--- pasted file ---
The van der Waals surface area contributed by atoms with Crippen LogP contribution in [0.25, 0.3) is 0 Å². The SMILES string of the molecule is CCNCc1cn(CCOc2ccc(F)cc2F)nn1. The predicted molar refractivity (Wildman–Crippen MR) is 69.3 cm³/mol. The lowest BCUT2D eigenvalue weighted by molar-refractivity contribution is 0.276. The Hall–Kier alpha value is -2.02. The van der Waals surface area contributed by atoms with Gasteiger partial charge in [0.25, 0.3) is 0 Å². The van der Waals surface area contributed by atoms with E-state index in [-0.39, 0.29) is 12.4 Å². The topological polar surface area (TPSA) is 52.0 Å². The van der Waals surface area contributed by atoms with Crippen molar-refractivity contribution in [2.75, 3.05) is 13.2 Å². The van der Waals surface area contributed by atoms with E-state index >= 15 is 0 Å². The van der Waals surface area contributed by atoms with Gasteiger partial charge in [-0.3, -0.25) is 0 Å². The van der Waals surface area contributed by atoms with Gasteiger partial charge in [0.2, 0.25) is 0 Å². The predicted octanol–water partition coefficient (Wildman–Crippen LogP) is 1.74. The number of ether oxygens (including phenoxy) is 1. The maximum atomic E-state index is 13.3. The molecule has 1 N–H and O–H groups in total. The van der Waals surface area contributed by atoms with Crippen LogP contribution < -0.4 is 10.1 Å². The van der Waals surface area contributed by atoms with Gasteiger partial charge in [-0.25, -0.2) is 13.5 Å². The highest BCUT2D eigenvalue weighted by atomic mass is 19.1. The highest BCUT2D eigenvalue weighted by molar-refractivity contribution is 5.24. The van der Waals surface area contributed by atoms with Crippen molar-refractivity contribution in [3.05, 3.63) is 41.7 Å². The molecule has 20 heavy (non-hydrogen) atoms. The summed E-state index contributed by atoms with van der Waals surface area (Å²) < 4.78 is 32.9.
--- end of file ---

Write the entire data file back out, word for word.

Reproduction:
The van der Waals surface area contributed by atoms with Crippen LogP contribution in [0.25, 0.3) is 0 Å². The SMILES string of the molecule is CCNCc1cn(CCOc2ccc(F)cc2F)nn1. The predicted molar refractivity (Wildman–Crippen MR) is 69.3 cm³/mol. The lowest BCUT2D eigenvalue weighted by molar-refractivity contribution is 0.276. The Hall–Kier alpha value is -2.02. The van der Waals surface area contributed by atoms with Gasteiger partial charge in [0.25, 0.3) is 0 Å². The van der Waals surface area contributed by atoms with E-state index in [-0.39, 0.29) is 12.4 Å². The topological polar surface area (TPSA) is 52.0 Å². The van der Waals surface area contributed by atoms with Crippen molar-refractivity contribution in [2.75, 3.05) is 13.2 Å². The van der Waals surface area contributed by atoms with E-state index >= 15 is 0 Å². The van der Waals surface area contributed by atoms with Gasteiger partial charge in [-0.3, -0.25) is 0 Å². The van der Waals surface area contributed by atoms with Gasteiger partial charge in [0.2, 0.25) is 0 Å². The predicted octanol–water partition coefficient (Wildman–Crippen LogP) is 1.74. The number of ether oxygens (including phenoxy) is 1. The maximum atomic E-state index is 13.3. The molecule has 1 N–H and O–H groups in total. The van der Waals surface area contributed by atoms with Crippen LogP contribution < -0.4 is 10.1 Å². The van der Waals surface area contributed by atoms with Gasteiger partial charge in [-0.25, -0.2) is 13.5 Å². The highest BCUT2D eigenvalue weighted by atomic mass is 19.1. The highest BCUT2D eigenvalue weighted by molar-refractivity contribution is 5.24. The van der Waals surface area contributed by atoms with Crippen molar-refractivity contribution in [3.05, 3.63) is 41.7 Å². The molecule has 20 heavy (non-hydrogen) atoms. The summed E-state index contributed by atoms with van der Waals surface area (Å²) < 4.78 is 32.9.